“Ye got that right,” Peep chuckled. “So, d’ye have any idea of what this sign might be saying?”
“Just a little. It says there’s a big meeting, a calling of all the tribes, to meet a big boss with lots of food. Northwards, it says,” Shane said.
“That mess of twigs and bullshit says all that?” Knuckle said incredulously.
“Yeah, no doubt. It’s a pretty basic message, as these things go. See, each of these little clusters means each thing: ‘big meeting,’ ‘big boss,’ ‘big food,’ and ‘north.’ That’s all there is to it.”
“Shit. That’s not good,” Pinch said.
“With what Thorn’s been saying? Not good at all,” Shane agreed. “This proves it. Big gobo flood coming.”
“Doesn’t say when, or where they’re assembling, does it?” Choke asked.
“Nope. The when’ll be whenever the big boss runs outta food. The longer they put it off, the bigger it’s gonna be. The question is, how long they’ve already been at it. As to the where of it: there’s no way to know. They’ll be leaving other signs on their trails to direct the gobos as they come.”
“So, Shane, what do you recommend we do about this?” Choke asked.
“Well, if yar dead set on taking yar spiritual around the villages, ye can go ahead and do that. I’ll take the sign on down to Callic and let Father Nate know what’s what. But, with all of ye’s being mounted up as ye are, ye could get it to him a lot faster. And, checking in with the Father about this little plan of yars couldn’t hurt neither, huh?”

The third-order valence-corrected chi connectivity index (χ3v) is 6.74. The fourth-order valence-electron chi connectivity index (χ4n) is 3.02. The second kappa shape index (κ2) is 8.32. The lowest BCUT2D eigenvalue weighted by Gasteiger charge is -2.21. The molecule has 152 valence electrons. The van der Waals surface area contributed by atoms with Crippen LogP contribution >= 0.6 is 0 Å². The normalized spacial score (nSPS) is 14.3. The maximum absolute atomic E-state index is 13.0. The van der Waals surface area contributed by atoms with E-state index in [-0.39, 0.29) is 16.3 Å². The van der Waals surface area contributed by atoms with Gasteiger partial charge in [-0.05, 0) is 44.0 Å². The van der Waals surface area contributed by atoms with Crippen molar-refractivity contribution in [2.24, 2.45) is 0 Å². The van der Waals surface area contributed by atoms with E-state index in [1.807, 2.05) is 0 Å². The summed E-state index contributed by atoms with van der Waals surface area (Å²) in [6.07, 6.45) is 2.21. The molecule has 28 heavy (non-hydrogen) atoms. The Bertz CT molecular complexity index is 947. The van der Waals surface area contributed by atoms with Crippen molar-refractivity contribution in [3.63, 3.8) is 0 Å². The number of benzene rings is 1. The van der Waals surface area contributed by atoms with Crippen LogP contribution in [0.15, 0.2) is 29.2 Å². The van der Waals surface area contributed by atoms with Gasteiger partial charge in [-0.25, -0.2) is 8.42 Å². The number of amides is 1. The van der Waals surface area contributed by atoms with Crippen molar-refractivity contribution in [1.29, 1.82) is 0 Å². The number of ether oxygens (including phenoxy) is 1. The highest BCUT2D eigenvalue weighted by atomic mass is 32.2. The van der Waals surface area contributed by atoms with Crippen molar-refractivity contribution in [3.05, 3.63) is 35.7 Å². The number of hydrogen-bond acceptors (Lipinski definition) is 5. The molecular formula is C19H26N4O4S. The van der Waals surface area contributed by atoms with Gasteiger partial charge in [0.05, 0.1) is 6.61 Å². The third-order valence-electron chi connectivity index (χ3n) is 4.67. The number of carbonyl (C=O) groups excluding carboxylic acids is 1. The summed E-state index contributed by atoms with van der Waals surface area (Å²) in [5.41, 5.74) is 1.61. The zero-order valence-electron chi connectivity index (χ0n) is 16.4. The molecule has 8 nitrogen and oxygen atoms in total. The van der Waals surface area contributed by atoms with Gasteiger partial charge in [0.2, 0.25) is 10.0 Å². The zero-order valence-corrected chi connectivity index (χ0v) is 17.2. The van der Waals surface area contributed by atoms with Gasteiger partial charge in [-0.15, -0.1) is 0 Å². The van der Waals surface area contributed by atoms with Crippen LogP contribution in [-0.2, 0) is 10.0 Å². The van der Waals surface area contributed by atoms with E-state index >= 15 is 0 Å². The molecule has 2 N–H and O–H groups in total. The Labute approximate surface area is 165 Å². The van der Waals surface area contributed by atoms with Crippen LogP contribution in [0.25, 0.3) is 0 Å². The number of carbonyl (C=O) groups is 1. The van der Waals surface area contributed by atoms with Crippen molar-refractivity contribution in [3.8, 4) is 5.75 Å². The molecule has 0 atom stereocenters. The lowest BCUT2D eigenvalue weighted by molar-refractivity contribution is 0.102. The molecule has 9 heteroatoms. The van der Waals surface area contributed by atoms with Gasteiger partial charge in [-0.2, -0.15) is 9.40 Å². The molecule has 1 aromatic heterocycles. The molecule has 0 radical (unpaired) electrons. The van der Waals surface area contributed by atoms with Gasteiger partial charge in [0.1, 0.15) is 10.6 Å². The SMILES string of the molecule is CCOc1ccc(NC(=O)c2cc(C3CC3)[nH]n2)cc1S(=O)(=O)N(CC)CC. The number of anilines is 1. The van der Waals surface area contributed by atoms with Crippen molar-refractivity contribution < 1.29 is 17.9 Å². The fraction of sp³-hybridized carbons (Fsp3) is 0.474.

“I suppose not. We had thought to avoid bothering him with it,” Pinch said.
Shane shrugged. “With ye wandering around his parish spreading the word, he’s gonna be bothered with it, one way or another. How involved he’s gonna bother himself to get with it, or not, is his own business. Father Nate knows his own mind, after all. And it can’t hurt ye to get him on board, can it? Why, even Stron himself didn’t fight alone, did he?”
“No, I suppose he did not,” Choke nodded seriously. “Well, thank you for your wise council, Shane. I think you are right. We’ll take the goblin sign to Father Nate in Callic and pass on your interpretation of it.”
“Sounds mighty good to me. For my part, I reckon I’ll take an amble on down to the Widow Perkins and start spreading the word that the agents of the Devil are heading our way to put harm onto the righteously blessed Otilla of the Holy Fire and her company.”
“Well, I’m sure we would be most obliged for that,” Pinch said.
“Not a problem. It’ll be my pleasure,” Shane said with a little smile.
“Yeah, no doubt!” Knuckle laughed. “Ye got any hides or meat to take to her while yar at it?”